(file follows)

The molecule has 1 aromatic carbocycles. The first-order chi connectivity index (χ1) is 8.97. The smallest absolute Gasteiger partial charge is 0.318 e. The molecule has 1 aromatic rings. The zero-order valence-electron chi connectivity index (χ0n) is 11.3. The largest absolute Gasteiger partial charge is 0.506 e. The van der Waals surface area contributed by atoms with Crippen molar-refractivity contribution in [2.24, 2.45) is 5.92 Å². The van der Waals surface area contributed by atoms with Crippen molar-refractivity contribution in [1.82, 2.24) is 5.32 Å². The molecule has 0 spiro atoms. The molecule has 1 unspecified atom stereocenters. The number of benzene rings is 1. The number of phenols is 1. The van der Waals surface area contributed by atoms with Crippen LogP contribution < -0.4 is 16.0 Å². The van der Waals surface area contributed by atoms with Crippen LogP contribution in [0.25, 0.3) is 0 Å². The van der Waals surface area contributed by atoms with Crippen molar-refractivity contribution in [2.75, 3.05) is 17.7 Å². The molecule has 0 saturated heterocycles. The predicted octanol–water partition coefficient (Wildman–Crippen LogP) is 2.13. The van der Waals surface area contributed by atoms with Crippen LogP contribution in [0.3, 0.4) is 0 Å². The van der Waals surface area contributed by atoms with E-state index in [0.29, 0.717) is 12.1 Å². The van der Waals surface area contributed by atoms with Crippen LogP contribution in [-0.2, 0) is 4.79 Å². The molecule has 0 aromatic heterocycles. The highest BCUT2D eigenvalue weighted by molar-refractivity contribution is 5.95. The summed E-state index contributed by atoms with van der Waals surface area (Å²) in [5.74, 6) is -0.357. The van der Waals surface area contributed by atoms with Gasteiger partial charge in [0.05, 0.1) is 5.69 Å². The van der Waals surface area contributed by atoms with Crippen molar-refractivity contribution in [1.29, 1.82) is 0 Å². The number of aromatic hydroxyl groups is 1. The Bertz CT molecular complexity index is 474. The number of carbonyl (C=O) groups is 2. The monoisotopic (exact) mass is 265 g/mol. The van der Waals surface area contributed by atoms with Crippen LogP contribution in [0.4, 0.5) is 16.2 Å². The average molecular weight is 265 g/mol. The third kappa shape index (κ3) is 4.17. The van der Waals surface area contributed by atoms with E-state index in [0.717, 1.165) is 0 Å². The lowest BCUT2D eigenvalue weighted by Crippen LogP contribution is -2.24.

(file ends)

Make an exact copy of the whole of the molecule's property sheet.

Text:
The molecule has 1 aromatic carbocycles. The first-order chi connectivity index (χ1) is 8.97. The smallest absolute Gasteiger partial charge is 0.318 e. The molecule has 1 aromatic rings. The zero-order valence-electron chi connectivity index (χ0n) is 11.3. The largest absolute Gasteiger partial charge is 0.506 e. The van der Waals surface area contributed by atoms with Crippen molar-refractivity contribution in [2.24, 2.45) is 5.92 Å². The van der Waals surface area contributed by atoms with Crippen molar-refractivity contribution in [1.82, 2.24) is 5.32 Å². The molecule has 0 spiro atoms. The molecule has 1 unspecified atom stereocenters. The number of benzene rings is 1. The number of phenols is 1. The van der Waals surface area contributed by atoms with Crippen LogP contribution < -0.4 is 16.0 Å². The van der Waals surface area contributed by atoms with Crippen LogP contribution in [0.25, 0.3) is 0 Å². The van der Waals surface area contributed by atoms with Crippen molar-refractivity contribution in [2.75, 3.05) is 17.7 Å². The molecule has 0 saturated heterocycles. The predicted octanol–water partition coefficient (Wildman–Crippen LogP) is 2.13. The van der Waals surface area contributed by atoms with Crippen LogP contribution in [0.3, 0.4) is 0 Å². The van der Waals surface area contributed by atoms with E-state index in [0.29, 0.717) is 12.1 Å². The van der Waals surface area contributed by atoms with Crippen LogP contribution in [-0.2, 0) is 4.79 Å². The molecule has 0 aromatic heterocycles. The highest BCUT2D eigenvalue weighted by molar-refractivity contribution is 5.95. The summed E-state index contributed by atoms with van der Waals surface area (Å²) in [5.74, 6) is -0.357. The van der Waals surface area contributed by atoms with Gasteiger partial charge in [0.05, 0.1) is 5.69 Å². The van der Waals surface area contributed by atoms with Crippen molar-refractivity contribution in [1.29, 1.82) is 0 Å². The number of aromatic hydroxyl groups is 1. The Bertz CT molecular complexity index is 474. The number of carbonyl (C=O) groups is 2. The monoisotopic (exact) mass is 265 g/mol. The van der Waals surface area contributed by atoms with Crippen LogP contribution in [0.4, 0.5) is 16.2 Å². The average molecular weight is 265 g/mol. The third kappa shape index (κ3) is 4.17. The van der Waals surface area contributed by atoms with E-state index in [0.717, 1.165) is 0 Å². The lowest BCUT2D eigenvalue weighted by Crippen LogP contribution is -2.24.